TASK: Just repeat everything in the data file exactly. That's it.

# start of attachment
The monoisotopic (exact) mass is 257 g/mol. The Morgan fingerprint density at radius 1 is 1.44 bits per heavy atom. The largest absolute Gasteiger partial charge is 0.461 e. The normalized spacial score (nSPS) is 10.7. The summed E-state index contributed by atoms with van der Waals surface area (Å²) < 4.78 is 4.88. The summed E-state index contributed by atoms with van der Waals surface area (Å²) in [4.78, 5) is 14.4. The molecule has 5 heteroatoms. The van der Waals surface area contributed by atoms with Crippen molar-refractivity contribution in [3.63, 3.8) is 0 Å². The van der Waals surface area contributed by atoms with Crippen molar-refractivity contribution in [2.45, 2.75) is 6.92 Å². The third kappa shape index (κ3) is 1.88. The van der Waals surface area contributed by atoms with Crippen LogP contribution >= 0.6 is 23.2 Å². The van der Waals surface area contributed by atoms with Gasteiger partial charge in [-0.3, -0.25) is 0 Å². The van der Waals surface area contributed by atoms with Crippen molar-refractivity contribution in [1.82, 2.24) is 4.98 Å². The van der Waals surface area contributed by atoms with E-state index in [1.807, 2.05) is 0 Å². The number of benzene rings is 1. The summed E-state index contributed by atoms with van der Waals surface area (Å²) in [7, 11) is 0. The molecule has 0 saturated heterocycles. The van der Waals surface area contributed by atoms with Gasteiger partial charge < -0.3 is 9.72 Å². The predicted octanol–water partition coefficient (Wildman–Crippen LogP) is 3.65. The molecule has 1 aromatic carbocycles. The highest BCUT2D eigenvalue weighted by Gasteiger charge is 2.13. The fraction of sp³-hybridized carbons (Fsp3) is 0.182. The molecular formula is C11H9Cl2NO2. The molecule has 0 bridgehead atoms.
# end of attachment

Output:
The monoisotopic (exact) mass is 257 g/mol. The Morgan fingerprint density at radius 1 is 1.44 bits per heavy atom. The largest absolute Gasteiger partial charge is 0.461 e. The normalized spacial score (nSPS) is 10.7. The summed E-state index contributed by atoms with van der Waals surface area (Å²) < 4.78 is 4.88. The summed E-state index contributed by atoms with van der Waals surface area (Å²) in [4.78, 5) is 14.4. The molecule has 5 heteroatoms. The van der Waals surface area contributed by atoms with Crippen molar-refractivity contribution in [3.63, 3.8) is 0 Å². The van der Waals surface area contributed by atoms with Crippen molar-refractivity contribution in [2.45, 2.75) is 6.92 Å². The third kappa shape index (κ3) is 1.88. The van der Waals surface area contributed by atoms with Crippen LogP contribution >= 0.6 is 23.2 Å². The van der Waals surface area contributed by atoms with Gasteiger partial charge in [-0.3, -0.25) is 0 Å². The van der Waals surface area contributed by atoms with Crippen molar-refractivity contribution in [1.82, 2.24) is 4.98 Å². The van der Waals surface area contributed by atoms with E-state index in [1.807, 2.05) is 0 Å². The number of benzene rings is 1. The summed E-state index contributed by atoms with van der Waals surface area (Å²) in [7, 11) is 0. The molecule has 0 saturated heterocycles. The van der Waals surface area contributed by atoms with Gasteiger partial charge < -0.3 is 9.72 Å². The predicted octanol–water partition coefficient (Wildman–Crippen LogP) is 3.65. The molecule has 1 aromatic carbocycles. The highest BCUT2D eigenvalue weighted by Gasteiger charge is 2.13. The fraction of sp³-hybridized carbons (Fsp3) is 0.182. The molecular formula is C11H9Cl2NO2. The molecule has 0 bridgehead atoms.